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Day 931 • Brakes and Breaks

My new car is now four months old, and I still really like it. None of the typical 'buyer's remorse' or shame-based guilt (that I wrote about back in September) has carried me away. I can easily say that this is my favorite car that we've ever owned. In fact, I said that exact phrase to someone just this morning.

On the way home from taking my son to the airport in my tech-toy this morning, I made a couple of program calls (hands-free, of course). During one of them, David S. asked me what kind of car I drove. I commented about the randomness of that question, and he explained,

"My wife has a car that helps her stay in her lane, and I think I hear the same warning alarm over your speakerphone that I hear on hers."

I laughed and confirmed the brand of my ride, then said something about how much I've come to rely on some of the safety features that keep me between the lines, warn of danger, and even put on the brakes when I don't see obstacles in time.

I don't know how I missed it then, but when I got home and reflected on that call, the metaphors became striking, if not a bit humorous. I wish I had something in real life that would help me steer back into my lane when straying into other people's problems. How cool would it be to have a little alarm go off when my thoughts fade into fantasy? And how about a gizmo that would help me see trouble coming down the road sooner so I don't spend so much time slamming on the brakes?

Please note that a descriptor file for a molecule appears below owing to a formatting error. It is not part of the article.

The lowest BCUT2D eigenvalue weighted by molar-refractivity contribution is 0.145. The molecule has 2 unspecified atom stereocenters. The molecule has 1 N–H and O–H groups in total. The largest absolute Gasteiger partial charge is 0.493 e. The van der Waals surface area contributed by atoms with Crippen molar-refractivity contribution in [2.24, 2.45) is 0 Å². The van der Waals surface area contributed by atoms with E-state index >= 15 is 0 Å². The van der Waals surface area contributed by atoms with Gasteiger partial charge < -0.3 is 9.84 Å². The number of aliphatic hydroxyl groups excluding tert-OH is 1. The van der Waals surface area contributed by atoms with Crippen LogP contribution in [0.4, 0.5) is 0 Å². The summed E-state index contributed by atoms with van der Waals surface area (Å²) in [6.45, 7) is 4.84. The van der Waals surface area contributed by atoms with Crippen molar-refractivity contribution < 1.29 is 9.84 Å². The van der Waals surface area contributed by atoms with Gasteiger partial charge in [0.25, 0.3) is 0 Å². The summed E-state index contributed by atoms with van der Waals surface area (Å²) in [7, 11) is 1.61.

Yeah, it's probably obvious where I'm going. There is a product that provides precisely those features for people that are willing to work for them, and it's been available a lot longer than the 21st Century technology that's now showing up in our cars. It's called a 12 Step program. The only requirement to use the readily available safety features is

"...the desire to stop addictive behavior"

because it works if you work it.

I didn't mean for this to turn into a 12 Step commercial, but so be it. I believe it saved my life and that my Higher Power directed me to the people and lessons I've found there.

I mean, it's not a new car, but on the other hand, the cost-to-value ratio is a lot better.




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